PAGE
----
Compared to the federal exemptions, Arizona’s bankruptcy exemptions are generous and enable debtors to protect additional property.

As a general rule, creditors who obtain a judgment against debtors can ‘execute’ that judgment against the debtor’s property. State and federal law provides certain exceptions or exemptions and protects certain property (up to specified values) from collection action.

Practically speaking, most creditors do not execute judgments against personal property, so many of the exemptions are inapplicable to ordinary collection activity. Most of the time creditors prefer to garnish the debtor’s wages or the debtor’s bank accounts, especially if the debtor does not own a home.

But when a debtor files for bankruptcy, the debtor’s property is relevant to the debtor’s ability to repay debts. This is particularly important for bankruptcies filed under chapter 7 where a trustee is appointed to liquidate or sell the debtor’s non-exempt personal property and distribute the proceeds to creditors. So these categories of protected property are commonly referred to as bankruptcy exemptions where they are applied with more regularity.

Some states allow debtors to choose between state and federal exemptions or use ‘wild card’ exemptions to protect property not otherwise protected. Arizona is not one of those states. Fortunately, the bankruptcy exemptions in Arizona (codified under Title 33) enable most debtors to retain additional property unprotected by the federal exemptions. Arizona organizes its exemptions by category of property, though some statutes are vaguely titled and actually provide multiple exemptions.

The homestead exemption. For debtors who own their home, it is understandably a priority when considering bankruptcy. Arizona law enables debtors to protect up to $150,000 of equity (home value minus outstanding loan value) in their residence. However, unlike many of the personal property exemptions that can be claimed by each spouse when married debtors file bankruptcy jointly, the homestead exemption may be used only once. It lasts for up to eighteen months after the sale of the property or until the debtor establishes a new homestead with the proceeds, whichever comes first.

Household furniture, furnishings, and appliances. This broad category of property can be used to protect furniture and other household goods, consumer electronics (like a television), and home appliances up to a total value of $6,000.

Food, fuel, and provisions. This exemption protects “all food, fuel and provisions actually provided for the debtor’s individual or family use for six months[.]” What this actually means can be a source of controversy, even among bankruptcy attorneys. Many bankruptcy attorneys have interpreted this statute to allow debtors to preserve the cash the debtor anticipates will be needed to provide food and fuel for the next six months. We know other law firms encourage their clients to purchase significant gift cards from grocery stores and/or gas stations to utilize this exemption. These practices have been rejected by bankruptcy courts who interpreted this exemption to apply only to food and fuel already in the debtor’s possession when the bankruptcy petition was filed.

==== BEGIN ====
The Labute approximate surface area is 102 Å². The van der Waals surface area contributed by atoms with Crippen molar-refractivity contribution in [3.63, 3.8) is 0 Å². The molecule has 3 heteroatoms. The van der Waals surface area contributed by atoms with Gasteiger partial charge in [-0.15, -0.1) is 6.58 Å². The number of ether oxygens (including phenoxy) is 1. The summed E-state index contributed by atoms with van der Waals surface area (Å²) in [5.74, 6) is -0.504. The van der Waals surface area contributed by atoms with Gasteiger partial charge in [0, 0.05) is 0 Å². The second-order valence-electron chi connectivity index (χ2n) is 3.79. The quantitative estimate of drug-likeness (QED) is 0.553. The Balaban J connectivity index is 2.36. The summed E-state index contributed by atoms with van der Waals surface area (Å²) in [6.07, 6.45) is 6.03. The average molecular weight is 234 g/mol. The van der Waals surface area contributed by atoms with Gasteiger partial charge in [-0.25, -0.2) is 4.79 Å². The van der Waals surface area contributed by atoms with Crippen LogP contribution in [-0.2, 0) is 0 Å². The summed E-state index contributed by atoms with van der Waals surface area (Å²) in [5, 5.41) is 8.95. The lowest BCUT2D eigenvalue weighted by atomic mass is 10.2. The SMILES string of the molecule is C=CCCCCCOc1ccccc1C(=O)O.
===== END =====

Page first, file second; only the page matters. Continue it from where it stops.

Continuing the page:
Personal items. The title of this statute is vague because it actually enumerates eleven separate exemptions that protect specific types of personal property up to certain fair market values. The total value of the categories may be applied to multiple individual items unless otherwise specified with an asterisk and, as mentioned earlier, married debtors who file bankruptcy jointly usually can each claim up to the total allowance for each category.

  • Clothing: $500
  • Musical instruments: $400
  • Horses, cows, poultry: $1,000
  • Engagement and/or wedding rings: $2,000
  • Books: $250
  • Watch: $250*
  • Computer*, Typewriter*, Bicycle*, or Sewing Machine*: $2,000
  • Automobile*: $6,000 (or up to $12,000 if the debtor or debtor’s dependent has a physical disability)
  • Firearms: $2,000

Debtors also may retain all protheses, wheelchairs, and/or mobility devices prescribed for the debtor or the debtor’s dependent. Also exempt are all domestic animals and household pets.

Money benefits or proceeds. Like the personal property exemption, this category enumerates several specific exemptions related to benefits like life insurance proceeds, retirement accounts, spousal maintenance and child support, and annuities. But most notably, it limits the amount of cash exempt from collection activity to $300.

School equipment. Books and instructional equipment used to teach at any school or university may be completely exempt from collection activity.

Tools and equipment used in commercial activity, trade, business or profession. These items, including intangible items such as telephone numbers, client lists, and marketing tools (websites, domains, etc) are exempt up to $5,000.

Like any law, the exemptions are subject to change. The most current and complete list of personal property exemptions can be viewed online under Chapter 8 of A.R.S. Title 33.

Protecting personal property is a paramount concern when considering bankruptcy. If you have any questions about the property exemptions in Arizona or about bankruptcy more generally, contact us for a free consultation.

480.808.8488
Call for a free consultation